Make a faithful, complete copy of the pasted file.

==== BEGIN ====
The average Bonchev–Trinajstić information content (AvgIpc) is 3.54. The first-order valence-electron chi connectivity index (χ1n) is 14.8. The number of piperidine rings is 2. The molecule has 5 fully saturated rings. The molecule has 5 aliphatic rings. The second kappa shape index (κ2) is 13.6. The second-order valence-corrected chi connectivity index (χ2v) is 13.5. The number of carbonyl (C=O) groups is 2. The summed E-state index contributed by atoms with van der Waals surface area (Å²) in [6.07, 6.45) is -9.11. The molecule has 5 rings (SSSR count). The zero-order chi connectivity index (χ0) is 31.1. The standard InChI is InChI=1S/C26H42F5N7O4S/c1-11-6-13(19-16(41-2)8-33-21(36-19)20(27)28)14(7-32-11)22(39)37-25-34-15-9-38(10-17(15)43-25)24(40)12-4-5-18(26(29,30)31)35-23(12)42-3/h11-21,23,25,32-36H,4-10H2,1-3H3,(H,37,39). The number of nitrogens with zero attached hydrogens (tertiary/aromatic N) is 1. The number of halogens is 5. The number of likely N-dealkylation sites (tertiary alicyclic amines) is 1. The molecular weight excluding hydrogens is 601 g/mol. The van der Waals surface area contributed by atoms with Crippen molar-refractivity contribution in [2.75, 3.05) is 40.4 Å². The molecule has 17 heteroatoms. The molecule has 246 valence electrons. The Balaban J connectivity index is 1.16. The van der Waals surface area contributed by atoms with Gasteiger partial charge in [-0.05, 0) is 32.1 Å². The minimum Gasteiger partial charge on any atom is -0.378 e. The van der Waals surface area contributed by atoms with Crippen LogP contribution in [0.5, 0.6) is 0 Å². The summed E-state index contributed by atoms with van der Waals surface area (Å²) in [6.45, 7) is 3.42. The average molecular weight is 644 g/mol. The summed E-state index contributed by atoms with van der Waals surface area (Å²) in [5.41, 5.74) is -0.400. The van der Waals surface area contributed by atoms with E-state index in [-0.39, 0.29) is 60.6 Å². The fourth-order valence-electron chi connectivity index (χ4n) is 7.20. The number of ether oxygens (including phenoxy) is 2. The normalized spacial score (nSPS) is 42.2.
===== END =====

The average Bonchev–Trinajstić information content (AvgIpc) is 3.54. The first-order valence-electron chi connectivity index (χ1n) is 14.8. The number of piperidine rings is 2. The molecule has 5 fully saturated rings. The molecule has 5 aliphatic rings. The second kappa shape index (κ2) is 13.6. The second-order valence-corrected chi connectivity index (χ2v) is 13.5. The number of carbonyl (C=O) groups is 2. The summed E-state index contributed by atoms with van der Waals surface area (Å²) in [6.07, 6.45) is -9.11. The molecule has 5 rings (SSSR count). The zero-order chi connectivity index (χ0) is 31.1. The standard InChI is InChI=1S/C26H42F5N7O4S/c1-11-6-13(19-16(41-2)8-33-21(36-19)20(27)28)14(7-32-11)22(39)37-25-34-15-9-38(10-17(15)43-25)24(40)12-4-5-18(26(29,30)31)35-23(12)42-3/h11-21,23,25,32-36H,4-10H2,1-3H3,(H,37,39). The number of nitrogens with zero attached hydrogens (tertiary/aromatic N) is 1. The number of halogens is 5. The number of likely N-dealkylation sites (tertiary alicyclic amines) is 1. The molecular weight excluding hydrogens is 601 g/mol. The van der Waals surface area contributed by atoms with Crippen molar-refractivity contribution in [2.75, 3.05) is 40.4 Å². The molecule has 17 heteroatoms. The molecule has 246 valence electrons. The Balaban J connectivity index is 1.16. The van der Waals surface area contributed by atoms with Gasteiger partial charge in [-0.05, 0) is 32.1 Å². The minimum Gasteiger partial charge on any atom is -0.378 e. The van der Waals surface area contributed by atoms with Crippen LogP contribution in [0.5, 0.6) is 0 Å². The summed E-state index contributed by atoms with van der Waals surface area (Å²) in [6.45, 7) is 3.42. The average molecular weight is 644 g/mol. The summed E-state index contributed by atoms with van der Waals surface area (Å²) in [5.41, 5.74) is -0.400. The van der Waals surface area contributed by atoms with E-state index in [-0.39, 0.29) is 60.6 Å². The fourth-order valence-electron chi connectivity index (χ4n) is 7.20. The number of ether oxygens (including phenoxy) is 2. The normalized spacial score (nSPS) is 42.2.